2. Have a kindness day - On a particular day, perhaps once a week, try to perform at least 5 different acts of kindness for different people. Make these things that you wouldn't ordinarily do. Afterwards, think: How did you feel after you did each act? How do you feel at the end of the day? You could also do this as a challenge with friends and get together in the evening to talk about what you got up to. Go on spread a little kindness!

3. Do it together - Try to think about kind things you could do with friends, family or neighbours. You can swap ideas and support each other. Doing new things together helps build connections, which also increases happiness, so it's a win all round. If you've got children, get them thinking about what they can do too. Ask them what kind acts they gave or received that day - they might share some lovely stories with you!

40 Acts of Kindness

Here's a list of suggested acts of kindess to get you started:

1. Give up your seat
2. Hold a door open for someone
3. Give a (sincere) compliment
4. Make someone laugh
5. Give someone a hug
6. Take time to really listen to someone
7. Let one car in on every journey
8. Make someone new feel welcome
9. Help someone who's lost

10. Have a conversation with a stranger
11. Pick up litter as you walk
12. Let someone in front of you in the queue
13. Read a story with a child
14. Tell someone they mean a lot to you
15. Let someone have your parking spot
16. Offer your change to someone struggling to find the right amount
17. Treat a loved one to breakfast in bed
18. Buy cakes or fruit for your colleagues
19. Invite your neighbour round for a drink and a chat
20. Offer to help with someone's shopping

21. Tell someone if you notice they're doing a good job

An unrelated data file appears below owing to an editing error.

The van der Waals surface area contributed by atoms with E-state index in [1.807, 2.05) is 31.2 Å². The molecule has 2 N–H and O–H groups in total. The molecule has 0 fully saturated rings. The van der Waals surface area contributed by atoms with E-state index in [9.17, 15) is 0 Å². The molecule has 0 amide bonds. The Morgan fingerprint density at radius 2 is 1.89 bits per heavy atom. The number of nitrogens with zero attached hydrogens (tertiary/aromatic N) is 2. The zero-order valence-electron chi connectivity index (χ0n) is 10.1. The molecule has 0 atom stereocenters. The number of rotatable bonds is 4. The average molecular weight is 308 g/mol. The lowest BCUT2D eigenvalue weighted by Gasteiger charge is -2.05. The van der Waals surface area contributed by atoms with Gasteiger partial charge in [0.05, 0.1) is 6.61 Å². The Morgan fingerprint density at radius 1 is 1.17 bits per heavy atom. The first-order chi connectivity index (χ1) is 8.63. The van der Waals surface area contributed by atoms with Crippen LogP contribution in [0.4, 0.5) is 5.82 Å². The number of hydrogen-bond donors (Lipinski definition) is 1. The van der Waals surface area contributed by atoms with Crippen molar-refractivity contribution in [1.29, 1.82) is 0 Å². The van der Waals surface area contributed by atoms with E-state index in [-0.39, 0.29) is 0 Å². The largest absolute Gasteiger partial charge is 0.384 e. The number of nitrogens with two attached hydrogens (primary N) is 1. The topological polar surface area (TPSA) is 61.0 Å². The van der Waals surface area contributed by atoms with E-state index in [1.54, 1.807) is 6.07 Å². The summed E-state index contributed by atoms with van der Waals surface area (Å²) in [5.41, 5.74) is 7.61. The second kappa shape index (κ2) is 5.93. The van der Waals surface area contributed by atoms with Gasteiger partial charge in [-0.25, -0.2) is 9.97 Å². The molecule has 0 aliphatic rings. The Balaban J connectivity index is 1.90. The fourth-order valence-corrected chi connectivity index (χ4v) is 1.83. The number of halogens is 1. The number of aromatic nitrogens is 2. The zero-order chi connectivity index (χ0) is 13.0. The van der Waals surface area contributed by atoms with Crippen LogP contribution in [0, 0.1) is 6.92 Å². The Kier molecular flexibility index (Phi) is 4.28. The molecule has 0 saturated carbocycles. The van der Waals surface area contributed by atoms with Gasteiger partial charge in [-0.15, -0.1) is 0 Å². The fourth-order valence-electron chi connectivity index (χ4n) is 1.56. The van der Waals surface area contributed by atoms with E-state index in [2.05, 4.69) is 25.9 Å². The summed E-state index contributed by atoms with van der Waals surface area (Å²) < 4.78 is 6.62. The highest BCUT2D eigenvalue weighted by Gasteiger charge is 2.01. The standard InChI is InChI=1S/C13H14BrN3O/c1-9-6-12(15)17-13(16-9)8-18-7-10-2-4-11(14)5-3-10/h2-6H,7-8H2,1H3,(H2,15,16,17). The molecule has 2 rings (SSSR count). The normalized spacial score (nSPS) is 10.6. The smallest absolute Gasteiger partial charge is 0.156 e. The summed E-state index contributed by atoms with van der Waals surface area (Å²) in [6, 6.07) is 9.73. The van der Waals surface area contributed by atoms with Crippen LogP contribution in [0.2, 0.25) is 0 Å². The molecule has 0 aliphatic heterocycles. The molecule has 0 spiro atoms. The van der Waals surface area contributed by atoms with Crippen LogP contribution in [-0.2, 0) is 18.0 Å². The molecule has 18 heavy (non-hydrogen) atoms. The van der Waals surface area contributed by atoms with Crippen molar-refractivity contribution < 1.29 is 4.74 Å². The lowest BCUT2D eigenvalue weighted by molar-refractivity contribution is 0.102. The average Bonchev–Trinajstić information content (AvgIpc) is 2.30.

22. Pass on a book you've enjoyed
23. Say sorry (you know who to)
24. Forgive someone for what they've done
25. Visit a sick friend, relative or neighbour
26. Buy an unexpected gift for someone
27. Bake something for a neighbour
28. Pay for someone in the queue behind
29. Do a chore that you don't normally do

30. Help out someone in need
31. Offer to look after a friend's children
32. Offer to mow your neighbour's lawn
33. Donate your old things to charity
34. Give food to a homeless person and take time to talk with them
35. Visit someone who may be lonely
36. Give blood
37. Get back in contact with someone you've lost touch with
38. Organise a fundraising event
39. Volunteer your time for a charity
40. Plan a street party


Mother Theresa

"We cannot do great things on this Earth, only small things with great love"

- Mother Theresa


Do things for others

Giving 200

click to view

Giving is good for you

When we give to others it activates the areas of the brain associated with pleasure, social connection and trust.

Altruistic behaviour releases endorphins in the brain and boosts happiness for us as well as the people we help. Studies have shown that giving money away tends to make people happier than spending it on themselves.